The Transalp Experience

Can a bike race be a holiday? I think so. Consider that your normal day at Transalp will involve an early start with breakfast at your hotel (there are now complete three and four star hotel package options) before rolling to the start chutes in the village square. You might have time for another quick espresso or macchiato before the start in a local café.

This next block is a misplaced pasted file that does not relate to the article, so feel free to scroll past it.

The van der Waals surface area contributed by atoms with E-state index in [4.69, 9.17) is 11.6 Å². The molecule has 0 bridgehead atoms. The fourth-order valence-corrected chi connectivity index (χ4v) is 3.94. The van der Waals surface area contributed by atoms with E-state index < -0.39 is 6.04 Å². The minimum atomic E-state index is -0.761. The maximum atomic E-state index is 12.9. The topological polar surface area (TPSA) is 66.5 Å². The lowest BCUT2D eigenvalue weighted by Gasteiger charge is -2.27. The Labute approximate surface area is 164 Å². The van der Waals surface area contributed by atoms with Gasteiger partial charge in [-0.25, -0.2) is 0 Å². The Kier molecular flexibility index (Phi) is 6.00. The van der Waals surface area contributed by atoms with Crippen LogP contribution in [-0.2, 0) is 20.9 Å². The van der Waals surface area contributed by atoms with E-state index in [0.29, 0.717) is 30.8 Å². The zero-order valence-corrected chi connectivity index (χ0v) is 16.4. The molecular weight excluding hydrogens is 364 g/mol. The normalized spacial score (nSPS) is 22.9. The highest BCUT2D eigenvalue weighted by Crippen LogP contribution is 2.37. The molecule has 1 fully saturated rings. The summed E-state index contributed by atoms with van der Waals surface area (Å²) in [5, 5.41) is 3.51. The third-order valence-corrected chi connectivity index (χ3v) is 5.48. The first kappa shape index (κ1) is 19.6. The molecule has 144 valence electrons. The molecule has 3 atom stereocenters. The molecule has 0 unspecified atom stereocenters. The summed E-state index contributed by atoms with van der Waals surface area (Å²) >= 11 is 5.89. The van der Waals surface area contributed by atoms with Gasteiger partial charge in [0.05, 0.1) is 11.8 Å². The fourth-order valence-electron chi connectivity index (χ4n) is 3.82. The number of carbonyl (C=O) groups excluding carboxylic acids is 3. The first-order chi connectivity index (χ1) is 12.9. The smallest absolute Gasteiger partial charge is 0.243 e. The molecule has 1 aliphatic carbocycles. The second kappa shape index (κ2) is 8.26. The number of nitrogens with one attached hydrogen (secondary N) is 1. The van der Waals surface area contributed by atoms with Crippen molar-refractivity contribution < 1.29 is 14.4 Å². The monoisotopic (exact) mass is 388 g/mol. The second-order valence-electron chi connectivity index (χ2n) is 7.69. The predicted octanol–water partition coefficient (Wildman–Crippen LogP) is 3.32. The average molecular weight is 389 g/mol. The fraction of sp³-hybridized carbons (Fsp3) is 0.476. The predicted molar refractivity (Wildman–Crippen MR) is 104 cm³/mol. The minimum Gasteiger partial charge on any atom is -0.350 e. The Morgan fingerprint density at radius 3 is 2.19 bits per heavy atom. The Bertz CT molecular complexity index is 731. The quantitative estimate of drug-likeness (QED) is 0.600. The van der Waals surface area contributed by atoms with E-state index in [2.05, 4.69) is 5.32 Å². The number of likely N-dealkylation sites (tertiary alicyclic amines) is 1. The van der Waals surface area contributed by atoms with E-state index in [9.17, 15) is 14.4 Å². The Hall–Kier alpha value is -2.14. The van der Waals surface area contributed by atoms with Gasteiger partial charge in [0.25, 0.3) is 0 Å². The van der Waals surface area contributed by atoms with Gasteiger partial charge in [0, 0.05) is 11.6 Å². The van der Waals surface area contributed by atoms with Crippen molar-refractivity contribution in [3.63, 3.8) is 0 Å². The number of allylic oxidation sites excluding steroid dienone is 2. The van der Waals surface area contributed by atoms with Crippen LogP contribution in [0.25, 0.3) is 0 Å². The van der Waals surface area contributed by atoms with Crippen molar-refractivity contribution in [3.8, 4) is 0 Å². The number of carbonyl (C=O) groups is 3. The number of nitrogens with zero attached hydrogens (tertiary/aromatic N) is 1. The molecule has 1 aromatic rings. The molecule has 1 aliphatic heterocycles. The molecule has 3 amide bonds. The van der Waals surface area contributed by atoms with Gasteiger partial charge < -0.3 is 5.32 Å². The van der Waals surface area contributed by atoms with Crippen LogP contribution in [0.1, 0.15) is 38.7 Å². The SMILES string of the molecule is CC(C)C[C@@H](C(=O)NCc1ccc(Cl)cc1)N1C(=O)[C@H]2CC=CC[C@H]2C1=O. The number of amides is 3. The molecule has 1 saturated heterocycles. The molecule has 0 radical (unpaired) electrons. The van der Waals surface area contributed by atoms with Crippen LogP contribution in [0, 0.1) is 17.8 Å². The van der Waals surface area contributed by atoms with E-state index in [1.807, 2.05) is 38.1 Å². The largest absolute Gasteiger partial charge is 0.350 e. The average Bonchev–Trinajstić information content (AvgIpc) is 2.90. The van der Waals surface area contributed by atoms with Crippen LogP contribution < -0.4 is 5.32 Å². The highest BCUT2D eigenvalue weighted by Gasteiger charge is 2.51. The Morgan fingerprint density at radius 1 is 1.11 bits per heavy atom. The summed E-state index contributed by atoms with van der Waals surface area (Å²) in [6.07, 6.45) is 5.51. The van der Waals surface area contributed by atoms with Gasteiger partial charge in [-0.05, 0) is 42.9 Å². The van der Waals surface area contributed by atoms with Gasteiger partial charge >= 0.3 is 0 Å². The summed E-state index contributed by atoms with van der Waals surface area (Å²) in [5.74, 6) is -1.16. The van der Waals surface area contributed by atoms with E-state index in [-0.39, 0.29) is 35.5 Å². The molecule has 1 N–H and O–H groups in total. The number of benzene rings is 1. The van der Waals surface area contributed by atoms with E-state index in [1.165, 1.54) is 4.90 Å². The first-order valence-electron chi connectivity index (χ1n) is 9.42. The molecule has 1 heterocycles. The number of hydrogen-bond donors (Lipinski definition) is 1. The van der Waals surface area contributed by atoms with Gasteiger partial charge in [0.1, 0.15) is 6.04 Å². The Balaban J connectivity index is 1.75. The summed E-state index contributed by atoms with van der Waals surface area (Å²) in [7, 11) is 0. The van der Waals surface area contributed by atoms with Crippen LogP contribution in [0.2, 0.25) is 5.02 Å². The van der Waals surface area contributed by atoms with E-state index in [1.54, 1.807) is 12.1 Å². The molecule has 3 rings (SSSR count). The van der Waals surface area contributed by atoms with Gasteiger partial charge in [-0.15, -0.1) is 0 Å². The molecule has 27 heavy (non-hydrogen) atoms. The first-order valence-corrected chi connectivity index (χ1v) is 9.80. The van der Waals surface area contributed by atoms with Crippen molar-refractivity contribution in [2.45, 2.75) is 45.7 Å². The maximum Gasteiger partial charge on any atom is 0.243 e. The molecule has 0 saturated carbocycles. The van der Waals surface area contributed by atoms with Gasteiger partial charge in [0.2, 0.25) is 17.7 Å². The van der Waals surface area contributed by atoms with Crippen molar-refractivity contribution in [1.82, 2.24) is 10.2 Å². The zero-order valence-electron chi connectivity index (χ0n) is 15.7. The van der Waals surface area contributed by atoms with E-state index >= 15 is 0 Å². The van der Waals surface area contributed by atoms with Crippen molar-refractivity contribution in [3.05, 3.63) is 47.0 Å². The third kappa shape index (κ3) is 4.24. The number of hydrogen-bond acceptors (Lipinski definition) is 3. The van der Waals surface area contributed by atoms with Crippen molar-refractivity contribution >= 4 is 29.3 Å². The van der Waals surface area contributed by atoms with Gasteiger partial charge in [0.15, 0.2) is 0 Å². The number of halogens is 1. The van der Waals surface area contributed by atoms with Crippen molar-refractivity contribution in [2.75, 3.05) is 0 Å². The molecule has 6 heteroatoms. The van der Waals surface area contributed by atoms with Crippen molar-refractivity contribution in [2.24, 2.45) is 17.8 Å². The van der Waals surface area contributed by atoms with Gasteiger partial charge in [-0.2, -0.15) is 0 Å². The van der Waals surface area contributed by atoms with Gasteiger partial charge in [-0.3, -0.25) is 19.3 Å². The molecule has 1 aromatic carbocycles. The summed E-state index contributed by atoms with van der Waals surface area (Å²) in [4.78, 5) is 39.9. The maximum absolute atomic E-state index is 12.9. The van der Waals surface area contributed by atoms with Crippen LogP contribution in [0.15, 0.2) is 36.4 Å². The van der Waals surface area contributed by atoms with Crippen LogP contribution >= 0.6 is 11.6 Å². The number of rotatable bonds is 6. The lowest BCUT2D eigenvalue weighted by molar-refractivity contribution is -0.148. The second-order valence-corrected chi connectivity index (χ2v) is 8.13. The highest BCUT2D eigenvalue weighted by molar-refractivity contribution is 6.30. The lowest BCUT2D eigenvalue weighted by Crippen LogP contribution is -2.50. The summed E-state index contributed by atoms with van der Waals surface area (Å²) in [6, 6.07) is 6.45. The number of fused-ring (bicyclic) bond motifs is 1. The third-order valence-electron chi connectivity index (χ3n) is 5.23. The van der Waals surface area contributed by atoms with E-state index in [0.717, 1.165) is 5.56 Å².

The start will be a bit hectic, in all the ways you can imagine about 1000 riders leaving quite cobbled streets would be. The starts are in waves, so don’t worry you’re not all off at once! You are likely to lead into a major climb,. Which spreads the field out, ready for the first sections of trail or singletrack. These might be over the top of the climb, or part of the descent or once you’re back in the valley below, where you’re likely to pass through a well-stocked feed zone with copious amounts of food and drink, and someone wielding chain lube, risking their fingers with over-zealous application to less than interested riders’ bikes. There’s a good chance the final climb will be though toughest, and the hottest. You’ll climb high on ancient paths, be it through the Alps, or the Dolomites. Families of hikers will cheer you on. You’ll pass teams, others will pass you. The kilometres on your GPS will tick by painfully slowly. But finally, you’re at the top, with a 15-20km descent to the finish, with well over 1000m to descend.